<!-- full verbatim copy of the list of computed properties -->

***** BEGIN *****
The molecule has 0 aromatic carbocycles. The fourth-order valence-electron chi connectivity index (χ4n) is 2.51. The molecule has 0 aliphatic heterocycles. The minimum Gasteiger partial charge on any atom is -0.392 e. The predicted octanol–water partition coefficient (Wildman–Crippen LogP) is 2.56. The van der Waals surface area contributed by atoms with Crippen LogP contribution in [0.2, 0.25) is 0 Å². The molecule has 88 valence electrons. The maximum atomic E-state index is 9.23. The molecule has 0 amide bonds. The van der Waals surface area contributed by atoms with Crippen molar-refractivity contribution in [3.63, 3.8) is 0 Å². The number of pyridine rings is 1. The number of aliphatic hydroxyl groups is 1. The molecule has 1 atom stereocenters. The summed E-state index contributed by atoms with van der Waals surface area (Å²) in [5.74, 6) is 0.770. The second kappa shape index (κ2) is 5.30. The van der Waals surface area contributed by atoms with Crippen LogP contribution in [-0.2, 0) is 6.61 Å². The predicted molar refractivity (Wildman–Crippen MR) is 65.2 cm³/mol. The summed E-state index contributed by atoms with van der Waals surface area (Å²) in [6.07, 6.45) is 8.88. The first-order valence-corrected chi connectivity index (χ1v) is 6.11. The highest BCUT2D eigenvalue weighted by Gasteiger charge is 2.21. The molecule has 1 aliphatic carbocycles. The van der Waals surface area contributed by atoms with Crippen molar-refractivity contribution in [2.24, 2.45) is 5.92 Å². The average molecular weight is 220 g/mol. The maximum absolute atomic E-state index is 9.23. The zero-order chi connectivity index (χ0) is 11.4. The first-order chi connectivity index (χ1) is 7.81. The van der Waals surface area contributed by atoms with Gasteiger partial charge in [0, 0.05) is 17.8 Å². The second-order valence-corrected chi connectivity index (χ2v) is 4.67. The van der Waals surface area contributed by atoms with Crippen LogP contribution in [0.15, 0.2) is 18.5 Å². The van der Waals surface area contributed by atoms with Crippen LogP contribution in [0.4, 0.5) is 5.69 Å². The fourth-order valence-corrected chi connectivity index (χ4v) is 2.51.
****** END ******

The molecule has 0 aromatic carbocycles. The fourth-order valence-electron chi connectivity index (χ4n) is 2.51. The molecule has 0 aliphatic heterocycles. The minimum Gasteiger partial charge on any atom is -0.392 e. The predicted octanol–water partition coefficient (Wildman–Crippen LogP) is 2.56. The van der Waals surface area contributed by atoms with Crippen LogP contribution in [0.2, 0.25) is 0 Å². The molecule has 88 valence electrons. The maximum atomic E-state index is 9.23. The molecule has 0 amide bonds. The van der Waals surface area contributed by atoms with Crippen molar-refractivity contribution in [3.63, 3.8) is 0 Å². The number of pyridine rings is 1. The number of aliphatic hydroxyl groups is 1. The molecule has 1 atom stereocenters. The summed E-state index contributed by atoms with van der Waals surface area (Å²) in [5.74, 6) is 0.770. The second kappa shape index (κ2) is 5.30. The van der Waals surface area contributed by atoms with Crippen LogP contribution in [-0.2, 0) is 6.61 Å². The predicted molar refractivity (Wildman–Crippen MR) is 65.2 cm³/mol. The summed E-state index contributed by atoms with van der Waals surface area (Å²) in [6.07, 6.45) is 8.88. The first-order valence-corrected chi connectivity index (χ1v) is 6.11. The highest BCUT2D eigenvalue weighted by Gasteiger charge is 2.21. The molecule has 1 aliphatic carbocycles. The van der Waals surface area contributed by atoms with Crippen molar-refractivity contribution in [2.24, 2.45) is 5.92 Å². The average molecular weight is 220 g/mol. The maximum absolute atomic E-state index is 9.23. The zero-order chi connectivity index (χ0) is 11.4. The first-order chi connectivity index (χ1) is 7.81. The van der Waals surface area contributed by atoms with Gasteiger partial charge in [0, 0.05) is 17.8 Å². The second-order valence-corrected chi connectivity index (χ2v) is 4.67. The van der Waals surface area contributed by atoms with Crippen LogP contribution in [0.15, 0.2) is 18.5 Å². The van der Waals surface area contributed by atoms with Crippen LogP contribution in [0.4, 0.5) is 5.69 Å². The fourth-order valence-corrected chi connectivity index (χ4v) is 2.51.